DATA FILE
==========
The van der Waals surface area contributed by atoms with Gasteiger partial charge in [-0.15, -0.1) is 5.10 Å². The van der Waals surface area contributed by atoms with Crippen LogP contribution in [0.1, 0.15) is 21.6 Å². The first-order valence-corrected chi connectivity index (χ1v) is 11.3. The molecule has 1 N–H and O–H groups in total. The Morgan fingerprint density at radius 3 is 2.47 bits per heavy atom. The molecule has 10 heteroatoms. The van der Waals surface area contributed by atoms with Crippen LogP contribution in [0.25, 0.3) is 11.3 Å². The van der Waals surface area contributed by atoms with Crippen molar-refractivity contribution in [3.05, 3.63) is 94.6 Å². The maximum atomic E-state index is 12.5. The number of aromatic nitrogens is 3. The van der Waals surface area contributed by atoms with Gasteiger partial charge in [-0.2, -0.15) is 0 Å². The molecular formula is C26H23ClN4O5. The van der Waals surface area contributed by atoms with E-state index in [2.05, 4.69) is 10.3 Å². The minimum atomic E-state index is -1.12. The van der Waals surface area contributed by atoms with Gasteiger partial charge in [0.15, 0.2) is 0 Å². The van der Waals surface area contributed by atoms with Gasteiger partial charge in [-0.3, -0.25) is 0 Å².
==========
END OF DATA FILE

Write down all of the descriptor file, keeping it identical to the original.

The van der Waals surface area contributed by atoms with Gasteiger partial charge in [-0.15, -0.1) is 5.10 Å². The van der Waals surface area contributed by atoms with Crippen LogP contribution in [0.1, 0.15) is 21.6 Å². The first-order valence-corrected chi connectivity index (χ1v) is 11.3. The molecule has 1 N–H and O–H groups in total. The Morgan fingerprint density at radius 3 is 2.47 bits per heavy atom. The molecule has 10 heteroatoms. The van der Waals surface area contributed by atoms with Crippen LogP contribution in [0.25, 0.3) is 11.3 Å². The van der Waals surface area contributed by atoms with Crippen molar-refractivity contribution in [3.05, 3.63) is 94.6 Å². The maximum atomic E-state index is 12.5. The number of aromatic nitrogens is 3. The van der Waals surface area contributed by atoms with Gasteiger partial charge in [-0.2, -0.15) is 0 Å². The molecular formula is C26H23ClN4O5. The van der Waals surface area contributed by atoms with E-state index in [2.05, 4.69) is 10.3 Å². The minimum atomic E-state index is -1.12. The van der Waals surface area contributed by atoms with Gasteiger partial charge in [0.15, 0.2) is 0 Å². The van der Waals surface area contributed by atoms with Gasteiger partial charge in [-0.3, -0.25) is 0 Å².